My Trans Awakening: At 66 –

I came out after a lifetime in the closet. Now, I have found a community of people like me in Calgary’s Rainbow Elders.

BY Abby Tickell Photography by Allison Seto

May 6, 2024

I was 10 years old the first time I came out as transgender. It was 1964 and I told my parents that she was a girl. They didn’t know how to react. At that time, the concept of “transgender” was not common and transsexuality, as it was known then, was considered a perversion and sexual deviation. My father’s reaction was to continue to embarrass me for who he was: a kind child who cried easily. So I never mentioned it to them again. I learned to walk like a child, talk like a child, and even think like a child. I wasn’t very good at it when I was younger, but I got better at it as the years went by.

When I was in my early 20s, I moved from Vancouver to Calgary, where I worked in IT. I met my first wife in 1977 and we eventually had three children together. We divorced when they were still children, so I was a single mother for many years before I met my second wife. After my children and stepdaughter moved, my wife and I went from town to town in southern Alberta. In 2017, I retired and we both ended up in Strathmore, a community 40 minutes east of Calgary.

All those years, I never dared look up the word “transgender” online. I was afraid that someone would find it in my search history and I would be found out. I never believed it was possible to come out. But as life progressed and I began to see the end of the road, I wondered if I could really be the person I really am. I imagined myself on my deathbed, still in the closet, thinking I had never lived. That was heartbreaking.

In the spring of 2021, I felt alone and depressed. My world revolved around my wife: she had been diagnosed with multiple sclerosis shortly after we were married, and I had focused on helping her get healthy. I was happy to support her; she gave me purpose and served as a welcome distraction. I spent my days playing guitar alone in my basement, quietly, so no one could hear me. She lived like a man: he had a beard, short hair and practiced lifting weights. She was so into the closet that she had never done my makeup or tried on women’s clothes in private. Then one day, I typed “transgender” into the Facebook search bar. I was surprised to discover that there were so many Facebook groups for trans people online; some had more than 100,000 members. People were talking about undergoing hormone replacement therapy, or HRT; undergo gender affirmation surgery; and come out to their families. I was amazed. I had no idea these things were possible.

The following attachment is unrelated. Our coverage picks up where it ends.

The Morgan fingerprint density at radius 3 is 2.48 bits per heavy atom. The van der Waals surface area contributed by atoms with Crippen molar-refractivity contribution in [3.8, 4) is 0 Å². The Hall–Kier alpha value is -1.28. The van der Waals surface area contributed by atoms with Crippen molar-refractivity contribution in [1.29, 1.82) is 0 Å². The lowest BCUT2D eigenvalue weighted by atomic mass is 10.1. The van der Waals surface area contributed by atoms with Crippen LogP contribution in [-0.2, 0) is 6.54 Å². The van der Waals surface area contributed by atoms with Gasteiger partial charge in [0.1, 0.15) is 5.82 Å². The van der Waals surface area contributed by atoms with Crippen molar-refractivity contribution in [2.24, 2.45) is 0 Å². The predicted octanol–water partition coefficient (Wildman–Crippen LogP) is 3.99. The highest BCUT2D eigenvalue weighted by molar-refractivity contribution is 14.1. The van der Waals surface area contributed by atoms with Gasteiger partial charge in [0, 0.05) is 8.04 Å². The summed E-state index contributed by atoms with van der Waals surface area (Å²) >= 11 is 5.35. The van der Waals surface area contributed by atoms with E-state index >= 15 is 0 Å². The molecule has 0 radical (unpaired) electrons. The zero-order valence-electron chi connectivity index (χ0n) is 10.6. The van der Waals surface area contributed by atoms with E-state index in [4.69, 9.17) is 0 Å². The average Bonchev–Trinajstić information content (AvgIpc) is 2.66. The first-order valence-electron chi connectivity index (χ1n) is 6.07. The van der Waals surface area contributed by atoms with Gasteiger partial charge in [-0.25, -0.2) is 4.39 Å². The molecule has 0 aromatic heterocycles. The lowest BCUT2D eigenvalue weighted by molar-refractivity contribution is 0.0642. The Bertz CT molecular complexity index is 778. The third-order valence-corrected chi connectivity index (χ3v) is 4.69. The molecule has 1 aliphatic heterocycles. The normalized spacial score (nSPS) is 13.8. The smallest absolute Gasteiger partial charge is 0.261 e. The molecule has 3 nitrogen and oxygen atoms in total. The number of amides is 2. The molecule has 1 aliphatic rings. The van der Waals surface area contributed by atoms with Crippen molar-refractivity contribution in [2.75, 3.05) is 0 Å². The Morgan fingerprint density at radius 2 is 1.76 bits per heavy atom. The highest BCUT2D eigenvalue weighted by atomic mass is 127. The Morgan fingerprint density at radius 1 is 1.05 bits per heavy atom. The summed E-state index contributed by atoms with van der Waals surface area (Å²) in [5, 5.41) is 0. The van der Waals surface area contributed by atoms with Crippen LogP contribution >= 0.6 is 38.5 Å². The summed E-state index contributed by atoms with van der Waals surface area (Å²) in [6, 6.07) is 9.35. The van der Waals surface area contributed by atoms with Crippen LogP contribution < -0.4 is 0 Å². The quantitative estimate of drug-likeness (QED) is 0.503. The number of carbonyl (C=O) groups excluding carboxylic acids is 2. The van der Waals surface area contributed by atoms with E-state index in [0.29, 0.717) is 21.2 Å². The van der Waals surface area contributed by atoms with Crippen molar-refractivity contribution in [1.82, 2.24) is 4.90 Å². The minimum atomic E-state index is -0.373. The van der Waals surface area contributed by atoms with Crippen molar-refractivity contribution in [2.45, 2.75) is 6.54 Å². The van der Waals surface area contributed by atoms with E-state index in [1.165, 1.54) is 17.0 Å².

As soon as I discovered that so many trans people had come out, I realized I couldn’t stay there anymore. At the age of 66, I told my wife. We had been married for about 18 years and she had no idea I was trans; She had hidden it so well. The news was the beginning of a divorce in slow motion. But for me, Telling him the truth took a weight off my shoulders. It took enormous energy to spend my entire life acting. The day I told him, it was like the sun was shining for the first time.

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Four days later, I posted in one of the trans Facebook groups I joined. I wrote about how happy I was to be out and posted a photo of myself. The post garnered more than 500 likes. Suddenly, trans people from all over the world were telling me about their own coming out experiences. It meant a lot to know that so many people were happy for me.

A few months later, I told my children and my stepdaughter. They didn’t see it coming, but they were very supportive. My grandchildren, in particular, have been great. They used to call me “Grandpa” and one day I told them: “I would like you to call me Grandpa now.” Thus, they changed without missing a beat. By then, my wife had also accepted that she couldn’t change my transness and she decided to help me move on. She gave me tips on how to paint my nails, adopt a skincare routine, and style my clothes. I appreciated her help.

I started seeing a therapist, who told me about Skipping Stone, a Calgary-based nonprofit that supports trans people in Alberta and hosts peer-to-peer support groups over Zoom. I joined one for transfeminine people over 50. Those first meetings were a shock, because I had never met a trans person before. There was a lot to process. Most of the members had been away for years and had all the answers to my questions. We talked about how to access hormone replacement therapy, how to do your hair and makeup, and how to present yourself in a feminine way. Suddenly, I had trans friends.

About six months after coming out, my wife and I finalized our divorce. We sold our house in Strathmore and moved to separate apartments in Calgary. After we broke up, I felt much freer to express my gender identity. I would put on a blouse, a skirt, jewelry and makeup, and dance around the room in a way I had never moved before: like a girl. It filled me with joy. I also changed my name and the gender marker on my ID and met as many people as I could through Stepping Stone.